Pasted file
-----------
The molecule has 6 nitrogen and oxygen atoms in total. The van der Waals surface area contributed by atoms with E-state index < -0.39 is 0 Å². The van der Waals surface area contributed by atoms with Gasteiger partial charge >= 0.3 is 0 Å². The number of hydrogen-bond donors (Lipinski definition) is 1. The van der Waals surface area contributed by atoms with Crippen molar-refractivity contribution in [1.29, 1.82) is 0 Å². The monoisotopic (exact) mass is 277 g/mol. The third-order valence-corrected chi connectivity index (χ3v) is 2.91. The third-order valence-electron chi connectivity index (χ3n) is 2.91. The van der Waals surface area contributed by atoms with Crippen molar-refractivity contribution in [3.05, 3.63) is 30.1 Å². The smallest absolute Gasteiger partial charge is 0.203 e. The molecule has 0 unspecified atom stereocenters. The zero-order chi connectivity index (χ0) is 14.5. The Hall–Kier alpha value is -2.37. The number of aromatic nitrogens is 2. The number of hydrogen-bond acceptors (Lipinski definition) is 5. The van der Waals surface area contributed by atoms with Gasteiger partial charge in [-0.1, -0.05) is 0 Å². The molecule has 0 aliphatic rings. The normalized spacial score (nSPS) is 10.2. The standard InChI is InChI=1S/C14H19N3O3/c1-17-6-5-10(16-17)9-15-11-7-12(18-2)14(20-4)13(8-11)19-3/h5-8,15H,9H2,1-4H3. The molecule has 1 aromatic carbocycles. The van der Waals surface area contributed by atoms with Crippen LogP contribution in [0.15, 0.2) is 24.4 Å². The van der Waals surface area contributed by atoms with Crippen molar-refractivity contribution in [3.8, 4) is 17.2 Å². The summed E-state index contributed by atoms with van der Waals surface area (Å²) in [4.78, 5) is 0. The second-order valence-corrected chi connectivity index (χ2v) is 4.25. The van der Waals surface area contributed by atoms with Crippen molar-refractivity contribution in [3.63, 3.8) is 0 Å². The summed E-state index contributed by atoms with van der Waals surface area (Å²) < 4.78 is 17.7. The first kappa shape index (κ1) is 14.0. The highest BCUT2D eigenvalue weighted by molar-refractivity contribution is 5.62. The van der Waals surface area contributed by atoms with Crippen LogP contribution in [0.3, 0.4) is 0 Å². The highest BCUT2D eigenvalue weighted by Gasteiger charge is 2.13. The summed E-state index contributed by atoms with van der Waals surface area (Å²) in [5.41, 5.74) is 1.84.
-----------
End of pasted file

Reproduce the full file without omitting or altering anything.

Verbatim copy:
The molecule has 6 nitrogen and oxygen atoms in total. The van der Waals surface area contributed by atoms with E-state index < -0.39 is 0 Å². The van der Waals surface area contributed by atoms with Gasteiger partial charge >= 0.3 is 0 Å². The number of hydrogen-bond donors (Lipinski definition) is 1. The van der Waals surface area contributed by atoms with Crippen molar-refractivity contribution in [1.29, 1.82) is 0 Å². The monoisotopic (exact) mass is 277 g/mol. The third-order valence-corrected chi connectivity index (χ3v) is 2.91. The third-order valence-electron chi connectivity index (χ3n) is 2.91. The van der Waals surface area contributed by atoms with Crippen molar-refractivity contribution in [3.05, 3.63) is 30.1 Å². The smallest absolute Gasteiger partial charge is 0.203 e. The molecule has 0 unspecified atom stereocenters. The zero-order chi connectivity index (χ0) is 14.5. The Hall–Kier alpha value is -2.37. The number of aromatic nitrogens is 2. The number of hydrogen-bond acceptors (Lipinski definition) is 5. The van der Waals surface area contributed by atoms with Gasteiger partial charge in [-0.1, -0.05) is 0 Å². The molecule has 0 aliphatic rings. The normalized spacial score (nSPS) is 10.2. The standard InChI is InChI=1S/C14H19N3O3/c1-17-6-5-10(16-17)9-15-11-7-12(18-2)14(20-4)13(8-11)19-3/h5-8,15H,9H2,1-4H3. The molecule has 1 aromatic carbocycles. The van der Waals surface area contributed by atoms with Crippen LogP contribution in [0.15, 0.2) is 24.4 Å². The van der Waals surface area contributed by atoms with Crippen molar-refractivity contribution in [3.8, 4) is 17.2 Å². The summed E-state index contributed by atoms with van der Waals surface area (Å²) in [4.78, 5) is 0. The second-order valence-corrected chi connectivity index (χ2v) is 4.25. The van der Waals surface area contributed by atoms with Crippen molar-refractivity contribution in [3.63, 3.8) is 0 Å². The summed E-state index contributed by atoms with van der Waals surface area (Å²) < 4.78 is 17.7. The first kappa shape index (κ1) is 14.0. The highest BCUT2D eigenvalue weighted by molar-refractivity contribution is 5.62. The van der Waals surface area contributed by atoms with Crippen LogP contribution in [0.3, 0.4) is 0 Å². The highest BCUT2D eigenvalue weighted by Gasteiger charge is 2.13. The summed E-state index contributed by atoms with van der Waals surface area (Å²) in [5.41, 5.74) is 1.84.